A few months ago, I suggested that investors venture where it is darkest, the nether regions of the corporate world where country risk, commodity risk and company risk all collide to create investing quicksand. I still own the two companies that I highlighted in that post, Vale and Lukoil, and have no regrets, even though I have lost money on both. At the time of the post, I was asked why I had not picked Brazil's other commodity colossus, Petrobras, as my company to value (and invest in) and I dodged the question. The news from the last few days provides a partial answer, but I think that the Petrobras experience, painful though it might have been for some investors, provides an illustration of the costs and benefits of political patronage.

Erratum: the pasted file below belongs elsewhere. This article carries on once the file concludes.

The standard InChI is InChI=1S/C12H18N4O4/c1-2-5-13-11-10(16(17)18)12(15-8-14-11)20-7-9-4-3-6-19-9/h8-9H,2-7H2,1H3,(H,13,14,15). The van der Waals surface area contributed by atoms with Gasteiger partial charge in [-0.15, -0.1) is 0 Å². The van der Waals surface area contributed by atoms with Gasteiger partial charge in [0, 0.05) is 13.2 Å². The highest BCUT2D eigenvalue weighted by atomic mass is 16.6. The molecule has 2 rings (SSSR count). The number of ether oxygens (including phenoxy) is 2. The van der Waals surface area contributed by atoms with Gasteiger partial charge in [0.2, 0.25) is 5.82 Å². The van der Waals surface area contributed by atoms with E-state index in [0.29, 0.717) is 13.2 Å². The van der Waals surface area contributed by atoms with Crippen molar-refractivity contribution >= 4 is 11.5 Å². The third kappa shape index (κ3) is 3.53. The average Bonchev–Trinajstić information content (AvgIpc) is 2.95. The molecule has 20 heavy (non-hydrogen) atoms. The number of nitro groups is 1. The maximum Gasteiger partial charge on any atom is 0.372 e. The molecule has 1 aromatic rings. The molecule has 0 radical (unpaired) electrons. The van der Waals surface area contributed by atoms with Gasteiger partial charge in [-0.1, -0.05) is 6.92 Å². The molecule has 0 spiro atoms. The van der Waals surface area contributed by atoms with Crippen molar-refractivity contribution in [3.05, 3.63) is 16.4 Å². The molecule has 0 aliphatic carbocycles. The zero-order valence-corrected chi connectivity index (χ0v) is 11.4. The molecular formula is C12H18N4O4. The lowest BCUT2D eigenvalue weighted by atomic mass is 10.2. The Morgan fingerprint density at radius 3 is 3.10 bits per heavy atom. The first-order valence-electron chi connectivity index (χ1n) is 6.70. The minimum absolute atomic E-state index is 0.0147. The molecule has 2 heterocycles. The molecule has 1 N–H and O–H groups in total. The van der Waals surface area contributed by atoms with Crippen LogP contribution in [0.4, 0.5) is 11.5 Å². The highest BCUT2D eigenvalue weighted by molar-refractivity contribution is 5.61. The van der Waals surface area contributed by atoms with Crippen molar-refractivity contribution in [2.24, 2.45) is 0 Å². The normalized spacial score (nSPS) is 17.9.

Petrobras: A Short History
Petrobras was founded in 1953 as the Brazilian government oil company, and for the first few decades of its life, it was run as a government-owned company from its headquarters in Rio De Janeiro. Until 1997, it had a legal monopoly on oil production and distribution in Brazil, when the domestic market was opened up to foreign oil producers. Petrobras was listed as a public company in 1997 on the Sao Paulo exchange and as a depository receipt on the New York Stock Exchange soon after. The arc of fortunes for the company can be traced in the changes in its market capitalization over time, reported in US dollars in the figure below: